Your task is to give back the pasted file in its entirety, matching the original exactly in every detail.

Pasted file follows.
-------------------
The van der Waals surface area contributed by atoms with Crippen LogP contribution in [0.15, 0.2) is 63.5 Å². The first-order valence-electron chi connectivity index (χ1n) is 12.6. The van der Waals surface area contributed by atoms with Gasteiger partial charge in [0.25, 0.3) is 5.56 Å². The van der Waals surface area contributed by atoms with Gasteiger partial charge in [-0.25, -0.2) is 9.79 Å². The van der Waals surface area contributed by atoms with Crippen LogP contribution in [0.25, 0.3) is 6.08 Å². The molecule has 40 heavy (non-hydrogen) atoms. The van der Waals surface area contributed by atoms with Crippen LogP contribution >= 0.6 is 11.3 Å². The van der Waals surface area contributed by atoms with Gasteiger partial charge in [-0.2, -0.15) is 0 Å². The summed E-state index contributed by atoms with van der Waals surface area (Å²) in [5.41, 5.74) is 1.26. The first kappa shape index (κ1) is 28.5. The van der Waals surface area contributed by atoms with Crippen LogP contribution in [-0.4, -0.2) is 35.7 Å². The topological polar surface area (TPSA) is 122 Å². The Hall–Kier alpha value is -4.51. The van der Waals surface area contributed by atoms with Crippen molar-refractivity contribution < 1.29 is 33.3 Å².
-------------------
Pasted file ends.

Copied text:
The van der Waals surface area contributed by atoms with Crippen LogP contribution in [0.15, 0.2) is 63.5 Å². The first-order valence-electron chi connectivity index (χ1n) is 12.6. The van der Waals surface area contributed by atoms with Gasteiger partial charge in [0.25, 0.3) is 5.56 Å². The van der Waals surface area contributed by atoms with Gasteiger partial charge in [-0.25, -0.2) is 9.79 Å². The van der Waals surface area contributed by atoms with Crippen LogP contribution in [0.25, 0.3) is 6.08 Å². The molecule has 40 heavy (non-hydrogen) atoms. The van der Waals surface area contributed by atoms with Crippen LogP contribution >= 0.6 is 11.3 Å². The van der Waals surface area contributed by atoms with Gasteiger partial charge in [-0.2, -0.15) is 0 Å². The summed E-state index contributed by atoms with van der Waals surface area (Å²) in [5.41, 5.74) is 1.26. The first kappa shape index (κ1) is 28.5. The van der Waals surface area contributed by atoms with Crippen LogP contribution in [-0.4, -0.2) is 35.7 Å². The topological polar surface area (TPSA) is 122 Å². The Hall–Kier alpha value is -4.51. The van der Waals surface area contributed by atoms with Crippen molar-refractivity contribution < 1.29 is 33.3 Å².